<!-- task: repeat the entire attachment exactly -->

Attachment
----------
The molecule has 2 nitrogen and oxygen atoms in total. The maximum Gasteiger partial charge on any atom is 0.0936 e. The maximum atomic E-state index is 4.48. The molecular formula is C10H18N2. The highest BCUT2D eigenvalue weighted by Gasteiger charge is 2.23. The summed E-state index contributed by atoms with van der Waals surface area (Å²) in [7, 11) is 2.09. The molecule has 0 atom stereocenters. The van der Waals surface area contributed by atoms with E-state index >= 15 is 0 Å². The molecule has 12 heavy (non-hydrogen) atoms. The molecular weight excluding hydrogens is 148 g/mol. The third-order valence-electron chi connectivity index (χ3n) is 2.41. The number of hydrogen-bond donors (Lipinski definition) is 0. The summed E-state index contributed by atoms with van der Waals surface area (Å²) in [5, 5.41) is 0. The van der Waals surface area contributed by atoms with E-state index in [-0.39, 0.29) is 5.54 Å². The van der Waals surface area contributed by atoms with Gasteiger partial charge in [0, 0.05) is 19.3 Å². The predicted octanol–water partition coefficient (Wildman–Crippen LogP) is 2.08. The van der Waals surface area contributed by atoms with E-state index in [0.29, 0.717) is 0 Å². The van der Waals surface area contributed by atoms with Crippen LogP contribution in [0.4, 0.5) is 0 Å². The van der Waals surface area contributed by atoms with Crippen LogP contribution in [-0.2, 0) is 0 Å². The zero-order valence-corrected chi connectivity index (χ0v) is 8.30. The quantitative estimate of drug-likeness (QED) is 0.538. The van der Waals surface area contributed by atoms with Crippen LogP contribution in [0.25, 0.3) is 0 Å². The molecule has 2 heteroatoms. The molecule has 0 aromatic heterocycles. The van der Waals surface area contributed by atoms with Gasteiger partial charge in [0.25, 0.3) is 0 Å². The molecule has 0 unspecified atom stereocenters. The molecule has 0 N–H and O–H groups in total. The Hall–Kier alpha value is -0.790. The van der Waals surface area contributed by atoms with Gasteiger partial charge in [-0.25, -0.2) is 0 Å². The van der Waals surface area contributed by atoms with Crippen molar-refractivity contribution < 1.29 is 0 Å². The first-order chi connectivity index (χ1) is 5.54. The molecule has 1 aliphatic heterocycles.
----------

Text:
The molecule has 2 nitrogen and oxygen atoms in total. The maximum Gasteiger partial charge on any atom is 0.0936 e. The maximum atomic E-state index is 4.48. The molecular formula is C10H18N2. The highest BCUT2D eigenvalue weighted by Gasteiger charge is 2.23. The summed E-state index contributed by atoms with van der Waals surface area (Å²) in [7, 11) is 2.09. The molecule has 0 atom stereocenters. The van der Waals surface area contributed by atoms with E-state index >= 15 is 0 Å². The molecule has 12 heavy (non-hydrogen) atoms. The molecular weight excluding hydrogens is 148 g/mol. The third-order valence-electron chi connectivity index (χ3n) is 2.41. The number of hydrogen-bond donors (Lipinski definition) is 0. The summed E-state index contributed by atoms with van der Waals surface area (Å²) in [5, 5.41) is 0. The van der Waals surface area contributed by atoms with E-state index in [-0.39, 0.29) is 5.54 Å². The van der Waals surface area contributed by atoms with Gasteiger partial charge in [0, 0.05) is 19.3 Å². The predicted octanol–water partition coefficient (Wildman–Crippen LogP) is 2.08. The van der Waals surface area contributed by atoms with E-state index in [0.29, 0.717) is 0 Å². The van der Waals surface area contributed by atoms with Crippen LogP contribution in [0.4, 0.5) is 0 Å². The van der Waals surface area contributed by atoms with Crippen LogP contribution in [-0.2, 0) is 0 Å². The zero-order valence-corrected chi connectivity index (χ0v) is 8.30. The quantitative estimate of drug-likeness (QED) is 0.538. The van der Waals surface area contributed by atoms with Crippen LogP contribution in [0.25, 0.3) is 0 Å². The molecule has 2 heteroatoms. The molecule has 0 aromatic heterocycles. The van der Waals surface area contributed by atoms with Gasteiger partial charge in [0.25, 0.3) is 0 Å². The molecule has 0 unspecified atom stereocenters. The molecule has 0 N–H and O–H groups in total. The Hall–Kier alpha value is -0.790. The van der Waals surface area contributed by atoms with Gasteiger partial charge in [-0.25, -0.2) is 0 Å². The van der Waals surface area contributed by atoms with Crippen molar-refractivity contribution < 1.29 is 0 Å². The first-order chi connectivity index (χ1) is 5.54. The molecule has 1 aliphatic heterocycles.